The genre I’ve chosen is trot music, which is the one of the oldest (if not the oldest) form of popular South Korean music. It was developed presumably around the early years of the 1900’s, or during World War 2. The word “Trot” is taken from the English word “Foxtrot”, although the genres are different as the foxtrot is a waltz dance. The genre was influenced mainly by Korean music, with American, European, and Japanese touches. The fact that it’s a genre of traditional S. Korean music means it’s tied to me through my ancestry and heritage, but the truth is, I don’t feel much of a connection to it, it’s mostly enjoyed by those who are middle aged. However, there are newer/younger singers of trot that are spiking numbers higher for the younger generation as well, as they learn to enjoy something their grandparents do, with a new spin on the traditional, even EDM is used in some songs. Also, there is the added benefit of understanding the language, because even though I learned it as a second language, it helps me to listen to Korean songs easily, without the language barrier that some might have when not knowing the language.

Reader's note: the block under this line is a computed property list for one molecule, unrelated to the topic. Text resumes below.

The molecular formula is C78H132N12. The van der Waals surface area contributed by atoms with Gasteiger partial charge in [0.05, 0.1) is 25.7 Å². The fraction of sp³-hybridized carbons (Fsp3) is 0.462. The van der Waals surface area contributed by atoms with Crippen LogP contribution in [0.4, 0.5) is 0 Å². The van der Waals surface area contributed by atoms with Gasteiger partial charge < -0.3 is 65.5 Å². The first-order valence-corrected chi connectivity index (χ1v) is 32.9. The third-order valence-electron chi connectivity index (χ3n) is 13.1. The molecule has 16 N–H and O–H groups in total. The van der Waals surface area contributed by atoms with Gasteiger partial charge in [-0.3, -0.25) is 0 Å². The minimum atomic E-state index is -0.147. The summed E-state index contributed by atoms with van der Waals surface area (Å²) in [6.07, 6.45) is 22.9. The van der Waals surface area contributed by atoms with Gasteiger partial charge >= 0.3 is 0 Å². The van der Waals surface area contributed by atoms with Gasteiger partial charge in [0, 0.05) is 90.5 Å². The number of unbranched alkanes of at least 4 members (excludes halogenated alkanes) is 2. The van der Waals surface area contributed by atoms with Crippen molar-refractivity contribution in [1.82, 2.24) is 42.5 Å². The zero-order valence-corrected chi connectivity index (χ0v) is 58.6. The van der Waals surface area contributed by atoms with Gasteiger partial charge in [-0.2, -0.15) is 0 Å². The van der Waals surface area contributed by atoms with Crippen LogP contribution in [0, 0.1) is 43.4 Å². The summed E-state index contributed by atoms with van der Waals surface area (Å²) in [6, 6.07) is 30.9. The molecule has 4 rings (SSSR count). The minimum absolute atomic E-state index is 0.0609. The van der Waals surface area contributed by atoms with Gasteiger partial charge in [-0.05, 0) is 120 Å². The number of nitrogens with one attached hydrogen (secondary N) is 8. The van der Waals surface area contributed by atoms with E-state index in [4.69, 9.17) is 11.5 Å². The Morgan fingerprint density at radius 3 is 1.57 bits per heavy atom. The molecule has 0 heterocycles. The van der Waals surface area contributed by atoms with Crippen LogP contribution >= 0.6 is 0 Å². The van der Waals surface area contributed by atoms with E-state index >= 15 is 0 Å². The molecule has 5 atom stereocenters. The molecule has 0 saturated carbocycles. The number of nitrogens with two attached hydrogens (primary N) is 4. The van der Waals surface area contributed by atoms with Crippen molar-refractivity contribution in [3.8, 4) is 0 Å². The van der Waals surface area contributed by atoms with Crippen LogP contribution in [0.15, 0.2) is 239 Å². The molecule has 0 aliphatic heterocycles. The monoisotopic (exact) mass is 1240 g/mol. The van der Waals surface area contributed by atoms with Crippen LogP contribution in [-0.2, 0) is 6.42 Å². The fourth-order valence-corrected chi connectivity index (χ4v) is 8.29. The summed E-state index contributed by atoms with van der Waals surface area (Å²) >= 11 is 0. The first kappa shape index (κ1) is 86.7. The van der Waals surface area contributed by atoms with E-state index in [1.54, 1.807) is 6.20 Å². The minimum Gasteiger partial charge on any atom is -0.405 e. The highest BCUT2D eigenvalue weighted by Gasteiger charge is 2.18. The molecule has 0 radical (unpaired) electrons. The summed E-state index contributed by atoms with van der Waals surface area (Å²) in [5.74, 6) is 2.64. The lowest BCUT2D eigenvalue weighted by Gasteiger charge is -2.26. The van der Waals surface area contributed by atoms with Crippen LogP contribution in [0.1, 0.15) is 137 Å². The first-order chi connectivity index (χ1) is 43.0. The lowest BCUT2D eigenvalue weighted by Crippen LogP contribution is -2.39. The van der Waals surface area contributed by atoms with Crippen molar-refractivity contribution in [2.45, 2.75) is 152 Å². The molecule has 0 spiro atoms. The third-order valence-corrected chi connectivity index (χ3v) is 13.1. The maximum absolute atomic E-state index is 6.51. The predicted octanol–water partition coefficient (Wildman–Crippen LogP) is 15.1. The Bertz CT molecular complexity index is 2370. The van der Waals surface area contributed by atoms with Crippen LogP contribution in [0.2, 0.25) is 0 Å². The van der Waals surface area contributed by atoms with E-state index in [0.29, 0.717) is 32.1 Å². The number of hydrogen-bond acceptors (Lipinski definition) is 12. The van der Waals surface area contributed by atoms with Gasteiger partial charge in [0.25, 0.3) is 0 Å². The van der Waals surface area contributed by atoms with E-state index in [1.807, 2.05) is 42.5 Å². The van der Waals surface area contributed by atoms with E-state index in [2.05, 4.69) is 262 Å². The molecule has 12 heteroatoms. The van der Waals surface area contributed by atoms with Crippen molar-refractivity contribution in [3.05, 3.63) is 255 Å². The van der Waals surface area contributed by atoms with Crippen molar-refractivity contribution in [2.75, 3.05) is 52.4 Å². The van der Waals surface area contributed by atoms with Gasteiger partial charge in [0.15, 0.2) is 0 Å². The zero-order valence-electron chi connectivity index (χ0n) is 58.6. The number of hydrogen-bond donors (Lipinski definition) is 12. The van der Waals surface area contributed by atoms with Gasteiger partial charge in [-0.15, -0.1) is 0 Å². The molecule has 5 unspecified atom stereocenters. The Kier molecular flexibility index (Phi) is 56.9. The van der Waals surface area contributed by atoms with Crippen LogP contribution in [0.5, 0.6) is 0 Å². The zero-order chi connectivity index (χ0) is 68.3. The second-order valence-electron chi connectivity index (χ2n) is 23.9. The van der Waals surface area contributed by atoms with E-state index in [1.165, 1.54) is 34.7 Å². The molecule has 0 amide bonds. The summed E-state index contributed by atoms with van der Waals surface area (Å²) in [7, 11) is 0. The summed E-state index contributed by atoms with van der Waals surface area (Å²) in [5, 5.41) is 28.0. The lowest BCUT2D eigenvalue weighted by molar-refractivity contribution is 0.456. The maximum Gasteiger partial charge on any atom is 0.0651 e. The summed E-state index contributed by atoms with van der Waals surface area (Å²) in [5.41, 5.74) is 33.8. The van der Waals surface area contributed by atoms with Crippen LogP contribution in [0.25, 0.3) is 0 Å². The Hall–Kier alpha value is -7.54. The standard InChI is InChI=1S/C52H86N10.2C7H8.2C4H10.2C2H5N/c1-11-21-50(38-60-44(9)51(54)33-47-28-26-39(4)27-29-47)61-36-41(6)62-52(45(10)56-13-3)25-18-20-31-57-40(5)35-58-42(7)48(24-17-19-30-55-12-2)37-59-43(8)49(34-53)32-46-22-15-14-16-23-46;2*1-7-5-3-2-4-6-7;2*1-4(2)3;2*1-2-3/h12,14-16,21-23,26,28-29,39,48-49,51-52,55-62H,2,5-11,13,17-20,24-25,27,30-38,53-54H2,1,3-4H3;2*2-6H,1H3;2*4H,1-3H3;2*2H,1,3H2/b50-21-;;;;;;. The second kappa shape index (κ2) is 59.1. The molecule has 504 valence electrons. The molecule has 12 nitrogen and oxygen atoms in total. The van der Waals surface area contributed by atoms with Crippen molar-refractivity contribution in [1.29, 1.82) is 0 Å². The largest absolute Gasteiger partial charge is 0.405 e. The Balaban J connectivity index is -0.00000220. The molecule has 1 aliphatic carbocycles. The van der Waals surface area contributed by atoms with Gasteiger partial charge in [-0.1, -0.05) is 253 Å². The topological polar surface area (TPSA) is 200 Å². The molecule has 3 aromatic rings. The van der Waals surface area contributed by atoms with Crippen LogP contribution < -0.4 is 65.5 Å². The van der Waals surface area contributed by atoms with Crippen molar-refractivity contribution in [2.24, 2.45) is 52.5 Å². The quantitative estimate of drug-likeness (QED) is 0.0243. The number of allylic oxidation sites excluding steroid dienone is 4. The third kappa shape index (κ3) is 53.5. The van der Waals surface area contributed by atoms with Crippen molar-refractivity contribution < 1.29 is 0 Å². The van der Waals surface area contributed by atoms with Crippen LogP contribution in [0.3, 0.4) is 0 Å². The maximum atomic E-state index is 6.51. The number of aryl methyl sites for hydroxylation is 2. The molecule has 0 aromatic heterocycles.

A younger singer(compared to those who usually perform in the genre) is Hong Jin Young, as linked below, who in the early 2000’s-2010’s(current), is someone who has helped bring more around more of a engaging way to introduce a broad audience to the genre. A well known characteristic of the genre is the usage of duple meter, a soloist(usually accompanied by backup dancers, sometimes very rarely two people in a duet), and a specific characteristic called “꺾기” (Kkeok-ki) within the classical music theory it’s described as the gruppetto ornament (or the initial original note, a note that’s lower in pitch, one higher, and one in vibrato). To explain it more simply, a single word in the song could be stretched out to accommodate for the ornament. The songs usually use an accompaniment of instruments, but in modern times, it’s changed to adapt into what the wider audience might enjoy, such as using guitars, orchestras, the occasional electronic element to mix it up now and then.